Hospira launches RA biosimilar in Western Europe as Remicade patent expires

The first biosimilar monoclonal antibody (mAb), Inflectra (infliximab), has been launched in major European markets by Hospira.

The treatment received a positive opinion from the European Medicines Agency’s CHMP in 2013 but its reference product Remicade was given a paediatric licence extension until February 2015, delaying the introduction of Inflectra to major European markets until now.

The development is an early boost for Pfizer, which struck a $17 billion deal to buy Hospira two weeks ago, extending its already large footprint in generics and strengthening its position in biosimilars. Remicade has been authorised in the EU since 1999 and had European sales of almost €2 billion in 2013.

Inflectra is licensed for the treatment of inflammatory conditions including rheumatoid arthritis (RA), psoriatic arthritis, ankylosing spondylitis, adult and paediatric Crohn’s disease, adult and paediatric ulcerative colitis and plaque psoriasis.

Biologic medicines have transformed the lives of people living with chronic inflammatory conditions, but they are complex and expensive to produce, limiting patient access in some markets.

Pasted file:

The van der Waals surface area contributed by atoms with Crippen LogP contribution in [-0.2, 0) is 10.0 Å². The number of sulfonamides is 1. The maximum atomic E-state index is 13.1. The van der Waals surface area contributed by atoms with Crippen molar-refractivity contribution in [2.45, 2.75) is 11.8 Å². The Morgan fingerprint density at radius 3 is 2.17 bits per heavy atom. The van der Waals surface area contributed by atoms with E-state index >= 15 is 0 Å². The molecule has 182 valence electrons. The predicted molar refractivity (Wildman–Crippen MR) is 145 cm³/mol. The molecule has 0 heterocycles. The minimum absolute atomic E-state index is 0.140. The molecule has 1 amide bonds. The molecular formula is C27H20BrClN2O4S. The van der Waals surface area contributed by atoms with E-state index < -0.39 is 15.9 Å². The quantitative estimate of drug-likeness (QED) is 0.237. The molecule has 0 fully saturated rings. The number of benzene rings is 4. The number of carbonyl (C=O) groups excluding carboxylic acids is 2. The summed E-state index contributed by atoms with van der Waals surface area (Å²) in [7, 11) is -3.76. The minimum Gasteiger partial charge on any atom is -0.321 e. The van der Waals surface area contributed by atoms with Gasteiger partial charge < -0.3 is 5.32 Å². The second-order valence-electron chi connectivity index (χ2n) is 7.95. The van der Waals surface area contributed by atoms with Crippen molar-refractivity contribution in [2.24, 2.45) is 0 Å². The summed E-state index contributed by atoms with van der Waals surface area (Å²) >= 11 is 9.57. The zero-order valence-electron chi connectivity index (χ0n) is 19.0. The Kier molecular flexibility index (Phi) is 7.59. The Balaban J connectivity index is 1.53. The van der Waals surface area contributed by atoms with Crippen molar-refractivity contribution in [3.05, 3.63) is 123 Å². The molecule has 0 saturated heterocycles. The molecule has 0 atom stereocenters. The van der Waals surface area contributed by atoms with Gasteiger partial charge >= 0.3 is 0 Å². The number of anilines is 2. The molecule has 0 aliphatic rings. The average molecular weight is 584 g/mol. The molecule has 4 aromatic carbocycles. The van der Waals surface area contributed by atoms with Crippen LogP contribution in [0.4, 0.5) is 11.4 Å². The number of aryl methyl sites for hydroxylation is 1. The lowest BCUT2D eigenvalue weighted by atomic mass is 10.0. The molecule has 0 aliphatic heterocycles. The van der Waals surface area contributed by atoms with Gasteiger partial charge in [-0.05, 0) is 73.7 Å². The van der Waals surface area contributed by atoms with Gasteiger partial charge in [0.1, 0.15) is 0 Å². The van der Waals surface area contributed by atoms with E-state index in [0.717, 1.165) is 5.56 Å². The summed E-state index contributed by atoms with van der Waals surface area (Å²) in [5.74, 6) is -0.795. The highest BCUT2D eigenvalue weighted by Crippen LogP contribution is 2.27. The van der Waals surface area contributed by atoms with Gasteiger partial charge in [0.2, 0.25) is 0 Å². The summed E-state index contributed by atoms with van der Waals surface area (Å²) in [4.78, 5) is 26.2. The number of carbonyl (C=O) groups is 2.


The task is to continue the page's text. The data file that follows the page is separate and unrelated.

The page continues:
A biosimilar developed in line with EU requirements can be considered a therapeutic alternative to an existing biologic, and competition in the market as new biosimilars are introduced is predicted to save the European health systems over €20 billion by 2020.

“Inflectra has already been launched in Central and Eastern Europe, and some smaller Western European markets due to earlier patent expiry, and has already been prescribed to treat patients in all its licensed indications. We are delighted that the remaining European countries, including many of the major EU countries, will now benefit from the availability of Inflectra,” said Paul Greenland, vice president biologics, Hospira.

Inflectra’s launch in Austria, Denmark, France, Germany, Greece, Italy, Luxembourg, Netherlands, Spain and Sweden extends its availability to 24 European countries.

Hospira’s partner, Celltrion, has also submitted an application to the US Food and Drug Administration for biosimilar infliximab, although the regulatory pathway is far slower there for biosimilars.

Hospira has one of the largest biosimilar pipelines in the industry based on more than seven years’ of market experience in their development. It currently has several biosimilars on the European market, including Inflectra (infliximab), Retacrit (epoetin zeta) and Nivestim (filgrastim).

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Pfizer’s $17bn Hospira acquisition paves way for break up

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